It is hard to believe it will soon be 2016, this year has flown by quicker than ever and I haven’t got around to updating this blog as frequently as I had hoped. This got me thinking about a book I read earlier in the year, Life in Half a Second by Matthew Michalewicz.
Here is an extract from the first chapter of the book which you can download at lifeinhalfasecond.com.
Planet Earth is four-and-a-half billion years old. The species you and I belong to, Homo sapiens, did not emerge until some 200,000 years ago. The oldest known fossils of modern humans are only 160,000 years old, discovered in Herto, Ethiopia. So out of the four-and-a-half billion years that this planet has been floating through the nothingness of space, we’ve been around some .0044% of that time. Put another way, if our planet was exactly one year old, then modern humans would have only been around for the last 23 minutes. Measured on the same scale, if our planet was a year old, then your entire life would amount to half a second.
In planet-time, that’s all you have: half a second. We don’t appreciate this as kids. Time seems unlimited and goes by ever so slowly. We’re impatient to grow up, become adults, and enter the real world. We imagine all the freedom we’ll have, all the things we’ll get to do. But when adulthood finally arrives, we discover that we’ll be spending the vast majority of our “freedom” at work, paying bills, surviving, often in jobs we don’t like or don’t care about. Life is not how we imagined it and disillusionment sets in. We spend our half second doing everything except what we really want, dreaming of the future, of some distant, faraway day when life will be different, better, when we can finally do the things we want. But as we grow older, time begins moving faster and faster, and our long-awaited day never seems to come.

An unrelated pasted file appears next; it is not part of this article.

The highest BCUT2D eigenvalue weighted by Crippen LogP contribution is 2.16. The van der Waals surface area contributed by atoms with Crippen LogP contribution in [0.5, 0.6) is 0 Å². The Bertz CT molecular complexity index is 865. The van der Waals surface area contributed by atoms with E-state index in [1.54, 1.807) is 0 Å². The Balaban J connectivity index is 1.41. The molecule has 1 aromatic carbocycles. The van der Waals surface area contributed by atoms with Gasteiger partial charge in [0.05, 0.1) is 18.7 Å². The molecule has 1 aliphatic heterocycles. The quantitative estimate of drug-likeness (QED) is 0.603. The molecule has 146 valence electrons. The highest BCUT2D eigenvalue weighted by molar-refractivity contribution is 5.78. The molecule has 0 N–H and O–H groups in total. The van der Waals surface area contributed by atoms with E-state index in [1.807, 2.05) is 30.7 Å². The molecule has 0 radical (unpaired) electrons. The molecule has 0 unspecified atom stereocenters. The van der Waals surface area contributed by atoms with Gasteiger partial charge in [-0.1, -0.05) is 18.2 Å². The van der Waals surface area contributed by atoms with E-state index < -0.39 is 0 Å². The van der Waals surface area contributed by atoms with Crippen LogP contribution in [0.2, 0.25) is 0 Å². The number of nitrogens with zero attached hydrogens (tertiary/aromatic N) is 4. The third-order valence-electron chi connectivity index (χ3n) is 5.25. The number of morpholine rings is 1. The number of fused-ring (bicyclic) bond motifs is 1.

The tragedy of life isn’t that we only have half a second. The tragedy is that we waste it.
I for one intend to live for the now as well as planning for the future. More anon!